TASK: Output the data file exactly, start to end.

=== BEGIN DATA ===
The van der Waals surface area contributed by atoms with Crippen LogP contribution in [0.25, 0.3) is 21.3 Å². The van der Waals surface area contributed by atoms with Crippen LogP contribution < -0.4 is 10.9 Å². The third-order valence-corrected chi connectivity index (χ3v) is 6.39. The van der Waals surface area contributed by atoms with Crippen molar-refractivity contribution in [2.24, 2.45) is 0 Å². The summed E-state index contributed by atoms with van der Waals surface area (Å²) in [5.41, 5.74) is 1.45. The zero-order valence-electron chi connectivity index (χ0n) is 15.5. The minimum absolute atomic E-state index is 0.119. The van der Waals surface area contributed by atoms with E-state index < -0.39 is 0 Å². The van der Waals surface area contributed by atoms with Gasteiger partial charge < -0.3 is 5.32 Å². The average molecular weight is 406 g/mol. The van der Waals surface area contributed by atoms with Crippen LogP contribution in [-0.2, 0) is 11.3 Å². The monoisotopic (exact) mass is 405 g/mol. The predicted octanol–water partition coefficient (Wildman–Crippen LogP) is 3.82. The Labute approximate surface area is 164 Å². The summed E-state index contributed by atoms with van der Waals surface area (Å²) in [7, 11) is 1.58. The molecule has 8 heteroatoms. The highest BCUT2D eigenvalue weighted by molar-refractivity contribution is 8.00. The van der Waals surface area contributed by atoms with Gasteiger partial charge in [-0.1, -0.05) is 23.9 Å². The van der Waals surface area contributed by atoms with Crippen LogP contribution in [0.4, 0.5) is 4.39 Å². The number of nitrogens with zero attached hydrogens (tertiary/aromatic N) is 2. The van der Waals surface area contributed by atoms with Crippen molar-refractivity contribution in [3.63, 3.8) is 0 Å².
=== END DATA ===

The van der Waals surface area contributed by atoms with Crippen LogP contribution in [0.25, 0.3) is 21.3 Å². The van der Waals surface area contributed by atoms with Crippen LogP contribution < -0.4 is 10.9 Å². The third-order valence-corrected chi connectivity index (χ3v) is 6.39. The van der Waals surface area contributed by atoms with Crippen molar-refractivity contribution in [2.24, 2.45) is 0 Å². The summed E-state index contributed by atoms with van der Waals surface area (Å²) in [5.41, 5.74) is 1.45. The zero-order valence-electron chi connectivity index (χ0n) is 15.5. The minimum absolute atomic E-state index is 0.119. The van der Waals surface area contributed by atoms with E-state index < -0.39 is 0 Å². The van der Waals surface area contributed by atoms with Gasteiger partial charge < -0.3 is 5.32 Å². The average molecular weight is 406 g/mol. The van der Waals surface area contributed by atoms with Crippen LogP contribution in [-0.2, 0) is 11.3 Å². The monoisotopic (exact) mass is 405 g/mol. The predicted octanol–water partition coefficient (Wildman–Crippen LogP) is 3.82. The Labute approximate surface area is 164 Å². The summed E-state index contributed by atoms with van der Waals surface area (Å²) in [7, 11) is 1.58. The molecule has 8 heteroatoms. The highest BCUT2D eigenvalue weighted by molar-refractivity contribution is 8.00. The van der Waals surface area contributed by atoms with Gasteiger partial charge in [-0.1, -0.05) is 23.9 Å². The van der Waals surface area contributed by atoms with Crippen LogP contribution in [0.4, 0.5) is 4.39 Å². The number of nitrogens with zero attached hydrogens (tertiary/aromatic N) is 2. The van der Waals surface area contributed by atoms with Crippen molar-refractivity contribution in [3.63, 3.8) is 0 Å².